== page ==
Among the things that I did remember, one of the key words was pivo — beer. I like beer and our professors had told us how great Union pivo was. I discovered quickly that a national debate still rages over the relative merits of Union and Laško beers, the two main brands in the country. Union is brewed in Ljubljana and, as might be expected, favored by the residents of the capital. Laško is brewed in the second largest city, Maribor, in the northwest. I tried both several times and was unable to decide which was best. I liked both.
All in all, we had a brief but delightful visit to this city that I had discovered in my language training so many years ago. A beautiful, friendly, clean city, it was far above my expectations. The city is a blend of modern buildings and beautifully maintained older buildings in a variety of architectural styles, some dating back to the Roman Empire. Following a devastating earthquake in 1511, the city was rebuilt largely in the Venetian baroque style. Another serious earthquake in 1895 leveled 10 percent of its 1,400 buildings. Many were rebuilt in a Viennese style popular at the time.
My impression of Slovenia in general is that this youthful country, having found its independence, is making an impression far beyond its relatively small size. Yes, Slovenia, like other European countries, was hard hit by the worldwide recession of recent years, but apparently is recovering nicely without any expensive bailout from the European Union, of which it is a part.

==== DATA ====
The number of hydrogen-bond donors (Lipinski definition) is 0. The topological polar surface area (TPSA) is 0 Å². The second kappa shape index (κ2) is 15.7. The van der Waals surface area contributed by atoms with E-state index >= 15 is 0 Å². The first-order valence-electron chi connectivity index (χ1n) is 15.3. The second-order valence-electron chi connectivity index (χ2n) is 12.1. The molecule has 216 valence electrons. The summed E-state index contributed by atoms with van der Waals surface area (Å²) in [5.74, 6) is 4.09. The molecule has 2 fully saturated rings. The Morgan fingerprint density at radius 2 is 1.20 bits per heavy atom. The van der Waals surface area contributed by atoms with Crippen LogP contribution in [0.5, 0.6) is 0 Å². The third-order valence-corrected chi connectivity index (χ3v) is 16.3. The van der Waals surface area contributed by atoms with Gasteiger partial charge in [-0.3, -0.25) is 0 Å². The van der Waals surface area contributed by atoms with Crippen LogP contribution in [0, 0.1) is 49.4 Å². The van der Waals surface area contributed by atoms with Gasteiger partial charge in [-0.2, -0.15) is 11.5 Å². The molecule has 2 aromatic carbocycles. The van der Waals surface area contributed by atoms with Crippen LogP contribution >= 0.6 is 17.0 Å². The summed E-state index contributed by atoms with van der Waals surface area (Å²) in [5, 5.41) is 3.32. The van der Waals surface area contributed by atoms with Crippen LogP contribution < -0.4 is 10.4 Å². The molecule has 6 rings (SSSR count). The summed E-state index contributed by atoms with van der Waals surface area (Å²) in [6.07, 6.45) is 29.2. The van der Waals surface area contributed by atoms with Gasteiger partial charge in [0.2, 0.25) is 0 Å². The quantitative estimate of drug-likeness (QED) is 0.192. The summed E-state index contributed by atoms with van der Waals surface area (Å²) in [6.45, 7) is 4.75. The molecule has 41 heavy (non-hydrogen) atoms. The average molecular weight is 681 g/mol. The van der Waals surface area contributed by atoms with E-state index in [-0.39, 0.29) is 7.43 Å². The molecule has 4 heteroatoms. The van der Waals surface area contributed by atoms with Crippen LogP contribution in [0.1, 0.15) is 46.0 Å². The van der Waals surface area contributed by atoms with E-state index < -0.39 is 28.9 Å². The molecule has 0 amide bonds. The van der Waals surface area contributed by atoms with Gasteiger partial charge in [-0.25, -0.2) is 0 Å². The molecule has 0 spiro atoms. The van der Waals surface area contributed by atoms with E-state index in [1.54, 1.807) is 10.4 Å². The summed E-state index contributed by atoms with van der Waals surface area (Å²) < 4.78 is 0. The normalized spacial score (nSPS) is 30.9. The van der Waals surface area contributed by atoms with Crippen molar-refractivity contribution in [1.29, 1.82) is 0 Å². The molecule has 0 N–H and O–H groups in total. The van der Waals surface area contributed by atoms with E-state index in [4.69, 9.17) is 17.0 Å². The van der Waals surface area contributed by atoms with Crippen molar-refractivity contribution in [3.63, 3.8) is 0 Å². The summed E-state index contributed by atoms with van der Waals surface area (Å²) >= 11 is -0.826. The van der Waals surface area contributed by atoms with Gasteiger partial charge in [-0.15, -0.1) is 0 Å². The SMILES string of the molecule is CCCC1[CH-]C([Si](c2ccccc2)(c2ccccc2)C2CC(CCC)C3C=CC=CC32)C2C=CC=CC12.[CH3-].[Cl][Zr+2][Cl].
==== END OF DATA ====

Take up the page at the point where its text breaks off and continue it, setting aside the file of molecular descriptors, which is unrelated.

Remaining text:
It has its share of problems still, but what country doesn’t?
During the boom years from independence in 1991 to the downturn in 2008, the country made remarkable strides in upgrading its infrastructure. The roads we saw were excellent. Ljubljana sports many modern buildings, including four that are taller than the Nebotičnik, the country’s tallest building when it was built in 1933. Three of the four taller structures were built after independence. The tallest is the 20-story Crystal Palace, opened in 2011 in the northwestern part of the city. We saw it only from the distance.